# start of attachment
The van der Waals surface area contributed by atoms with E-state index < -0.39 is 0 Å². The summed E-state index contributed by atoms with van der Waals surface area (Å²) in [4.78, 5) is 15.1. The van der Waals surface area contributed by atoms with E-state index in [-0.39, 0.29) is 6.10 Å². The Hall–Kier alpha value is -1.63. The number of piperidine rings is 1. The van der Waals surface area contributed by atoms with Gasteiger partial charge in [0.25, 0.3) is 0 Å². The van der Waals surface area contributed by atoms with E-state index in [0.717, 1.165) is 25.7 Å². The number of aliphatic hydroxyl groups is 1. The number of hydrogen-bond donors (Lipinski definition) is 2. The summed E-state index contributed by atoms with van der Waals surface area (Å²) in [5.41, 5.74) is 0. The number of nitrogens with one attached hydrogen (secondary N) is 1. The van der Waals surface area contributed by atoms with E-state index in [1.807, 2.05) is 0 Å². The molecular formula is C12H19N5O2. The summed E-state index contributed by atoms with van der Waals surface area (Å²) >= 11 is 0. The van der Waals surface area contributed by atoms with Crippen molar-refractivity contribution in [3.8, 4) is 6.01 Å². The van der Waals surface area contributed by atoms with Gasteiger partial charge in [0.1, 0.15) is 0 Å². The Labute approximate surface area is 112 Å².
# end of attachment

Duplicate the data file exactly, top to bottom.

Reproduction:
The van der Waals surface area contributed by atoms with E-state index < -0.39 is 0 Å². The summed E-state index contributed by atoms with van der Waals surface area (Å²) in [4.78, 5) is 15.1. The van der Waals surface area contributed by atoms with E-state index in [-0.39, 0.29) is 6.10 Å². The Hall–Kier alpha value is -1.63. The number of piperidine rings is 1. The van der Waals surface area contributed by atoms with Gasteiger partial charge in [0.25, 0.3) is 0 Å². The van der Waals surface area contributed by atoms with E-state index in [0.717, 1.165) is 25.7 Å². The number of aliphatic hydroxyl groups is 1. The number of hydrogen-bond donors (Lipinski definition) is 2. The summed E-state index contributed by atoms with van der Waals surface area (Å²) in [5.41, 5.74) is 0. The number of nitrogens with one attached hydrogen (secondary N) is 1. The van der Waals surface area contributed by atoms with E-state index in [1.807, 2.05) is 0 Å². The molecular formula is C12H19N5O2. The summed E-state index contributed by atoms with van der Waals surface area (Å²) >= 11 is 0. The van der Waals surface area contributed by atoms with Crippen molar-refractivity contribution in [3.8, 4) is 6.01 Å². The van der Waals surface area contributed by atoms with Gasteiger partial charge in [0.1, 0.15) is 0 Å². The Labute approximate surface area is 112 Å².